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Host Anycasting Service (RFC1546)

IP.com Disclosure Number: IPCOM000002378D
Original Publication Date: 1993-Nov-01
Included in the Prior Art Database: 2019-Feb-13
Document File: 9 page(s) / 13K

Publishing Venue

Internet Society Requests For Comment (RFCs)

Related People

C. Partridge: AUTHOR [+2]

Related Documents

10.17487/RFC1546: DOI

Abstract

This RFC describes an internet anycasting service for IP. The primary purpose of this memo is to establish the semantics of an anycasting service within an IP internet. This memo provides information for the Internet community. This memo does not specify an Internet standard of any kind.

This text was extracted from a PDF file.
This is the abbreviated version, containing approximately 16% of the total text.

Network Working Group C. Partridge Request for Comments: 1546 T. Mendez Category: Informational W. Milliken BBN November 1993

Host Anycasting Service

Status of this Memo

This memo provides information for the Internet community. This memo does not specify an Internet standard of any kind. Distribution of this memo is unlimited.

Abstract

This RFC describes an internet anycasting service for IP. The primary purpose of this memo is to establish the semantics of an anycasting service within an IP internet. Insofar as is possible, this memo tries to be agnostic about how the service is actually provided by the internetwork. This memo describes an experimental service and does not propose a protocol. This memo is produced by the Internet Research Task Force (IRTF).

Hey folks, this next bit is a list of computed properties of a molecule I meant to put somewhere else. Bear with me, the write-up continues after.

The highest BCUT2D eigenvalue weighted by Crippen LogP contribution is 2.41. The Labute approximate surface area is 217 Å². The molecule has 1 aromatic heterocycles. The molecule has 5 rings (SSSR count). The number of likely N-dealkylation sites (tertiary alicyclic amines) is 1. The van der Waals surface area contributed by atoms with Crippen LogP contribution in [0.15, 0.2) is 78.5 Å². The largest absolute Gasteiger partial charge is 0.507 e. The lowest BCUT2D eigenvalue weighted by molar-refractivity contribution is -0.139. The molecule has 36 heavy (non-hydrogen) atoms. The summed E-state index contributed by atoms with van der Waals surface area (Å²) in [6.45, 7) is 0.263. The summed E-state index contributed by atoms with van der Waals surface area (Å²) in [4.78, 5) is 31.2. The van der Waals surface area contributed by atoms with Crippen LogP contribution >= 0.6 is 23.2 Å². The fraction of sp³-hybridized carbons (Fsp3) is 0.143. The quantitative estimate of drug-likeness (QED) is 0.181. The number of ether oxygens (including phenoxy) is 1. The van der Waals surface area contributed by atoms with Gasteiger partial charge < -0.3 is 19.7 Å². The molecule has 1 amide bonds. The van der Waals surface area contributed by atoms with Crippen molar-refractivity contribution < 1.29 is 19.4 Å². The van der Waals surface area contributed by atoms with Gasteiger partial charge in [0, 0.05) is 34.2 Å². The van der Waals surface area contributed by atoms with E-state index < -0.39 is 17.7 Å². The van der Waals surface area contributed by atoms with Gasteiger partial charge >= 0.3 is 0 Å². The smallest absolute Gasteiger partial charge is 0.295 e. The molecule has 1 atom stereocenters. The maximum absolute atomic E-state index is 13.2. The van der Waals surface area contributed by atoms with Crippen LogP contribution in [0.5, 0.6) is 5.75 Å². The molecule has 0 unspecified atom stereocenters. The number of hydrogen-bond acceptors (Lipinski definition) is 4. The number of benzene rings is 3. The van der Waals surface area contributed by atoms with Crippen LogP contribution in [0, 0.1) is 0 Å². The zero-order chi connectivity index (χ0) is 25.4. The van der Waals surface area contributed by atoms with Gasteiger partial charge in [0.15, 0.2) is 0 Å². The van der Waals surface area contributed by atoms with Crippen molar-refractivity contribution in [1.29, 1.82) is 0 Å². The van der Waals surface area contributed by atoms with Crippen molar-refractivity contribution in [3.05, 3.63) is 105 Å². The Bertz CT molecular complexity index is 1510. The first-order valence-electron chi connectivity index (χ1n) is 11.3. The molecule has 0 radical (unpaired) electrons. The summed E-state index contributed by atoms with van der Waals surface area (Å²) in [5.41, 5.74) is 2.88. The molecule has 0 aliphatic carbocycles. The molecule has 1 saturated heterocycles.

Motivation

There are a number of situations in networking where a host, application, or user wishes to locate a host which supports a particular service but, if several servers support the service, does not particularly care which server is used. Anycasting is a internetwork service which meets this need. A host transmits a datagram to an anycast address and the internetwork is responsible for providing best effort delivery of the datagram to at least one, and preferably only one, of the servers that accept datagrams for the anycast address.

The motivation for anycasting is that it considerably simplifies the task of finding an appropriate server. For example, users, instead of consulting a list of archie servers and choosing the closest server, could simply type:

telnet archie.net

Partridge, Mendez & Milliken [Page 1]

RFC 1546 Host Anycasting Service November 1993

and be connected to the nearest archie server. DNS resolvers would no longer have to be configured with the IP addresses of their servers, but rather could send a query to a well-known DNS anycast address. Mirrored FTP sites could similarly share a single anycast address, and users could simply FTP to the anycast address to reach the nearest server.

Architectural Issues

Adding anycasting to the repertoire of IP services requires some decisions to be made about how to balance the architectural requirements of IP with those of anycasting. This section discusses these architectural issues.

The first and most critical architectural issue is how to balance IP’s stateless service with the desire to have an anycast address represent a single virtual host. The best way to illustrate this problem is with a couple of examples. In both of these examples, two hosts (X and Y) are serving an anycast address and another host (Z) is using the anycast address to contact a service.

In the first example, suppose that Z sends a UDP datagram addressed to the anycast address. Now, given that an anycast address is logically considered the address of a single virtual host, should it be possible for the datagram to be delivered to both X and Y? The answer to this question clearly has to be yes, delivery to both X and Y is permissible. IP is allowed to...

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